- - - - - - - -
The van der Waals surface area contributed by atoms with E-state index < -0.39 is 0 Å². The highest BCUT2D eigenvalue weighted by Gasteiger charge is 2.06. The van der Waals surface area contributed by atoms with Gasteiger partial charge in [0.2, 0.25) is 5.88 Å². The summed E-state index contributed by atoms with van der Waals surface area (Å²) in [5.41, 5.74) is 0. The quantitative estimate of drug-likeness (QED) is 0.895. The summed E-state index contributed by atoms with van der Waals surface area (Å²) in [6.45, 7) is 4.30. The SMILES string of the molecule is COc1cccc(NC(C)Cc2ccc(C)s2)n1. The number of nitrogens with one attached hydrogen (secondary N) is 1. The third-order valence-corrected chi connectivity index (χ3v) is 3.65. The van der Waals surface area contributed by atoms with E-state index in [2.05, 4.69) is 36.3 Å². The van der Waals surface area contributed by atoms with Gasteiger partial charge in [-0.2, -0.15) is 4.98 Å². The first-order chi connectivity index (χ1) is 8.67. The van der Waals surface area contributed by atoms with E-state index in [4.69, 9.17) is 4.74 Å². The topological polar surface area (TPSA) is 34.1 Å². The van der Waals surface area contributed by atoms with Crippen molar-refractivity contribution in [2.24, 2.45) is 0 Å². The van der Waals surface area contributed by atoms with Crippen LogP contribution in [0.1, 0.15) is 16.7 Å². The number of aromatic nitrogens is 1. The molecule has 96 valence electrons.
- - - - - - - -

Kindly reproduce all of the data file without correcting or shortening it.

The van der Waals surface area contributed by atoms with E-state index < -0.39 is 0 Å². The highest BCUT2D eigenvalue weighted by Gasteiger charge is 2.06. The van der Waals surface area contributed by atoms with Gasteiger partial charge in [0.2, 0.25) is 5.88 Å². The summed E-state index contributed by atoms with van der Waals surface area (Å²) in [5.41, 5.74) is 0. The quantitative estimate of drug-likeness (QED) is 0.895. The summed E-state index contributed by atoms with van der Waals surface area (Å²) in [6.45, 7) is 4.30. The SMILES string of the molecule is COc1cccc(NC(C)Cc2ccc(C)s2)n1. The number of nitrogens with one attached hydrogen (secondary N) is 1. The third-order valence-corrected chi connectivity index (χ3v) is 3.65. The van der Waals surface area contributed by atoms with E-state index in [2.05, 4.69) is 36.3 Å². The van der Waals surface area contributed by atoms with Gasteiger partial charge in [-0.2, -0.15) is 4.98 Å². The first-order chi connectivity index (χ1) is 8.67. The van der Waals surface area contributed by atoms with E-state index in [4.69, 9.17) is 4.74 Å². The topological polar surface area (TPSA) is 34.1 Å². The van der Waals surface area contributed by atoms with Crippen molar-refractivity contribution in [2.24, 2.45) is 0 Å². The van der Waals surface area contributed by atoms with Crippen LogP contribution in [0.1, 0.15) is 16.7 Å². The number of aromatic nitrogens is 1. The molecule has 96 valence electrons.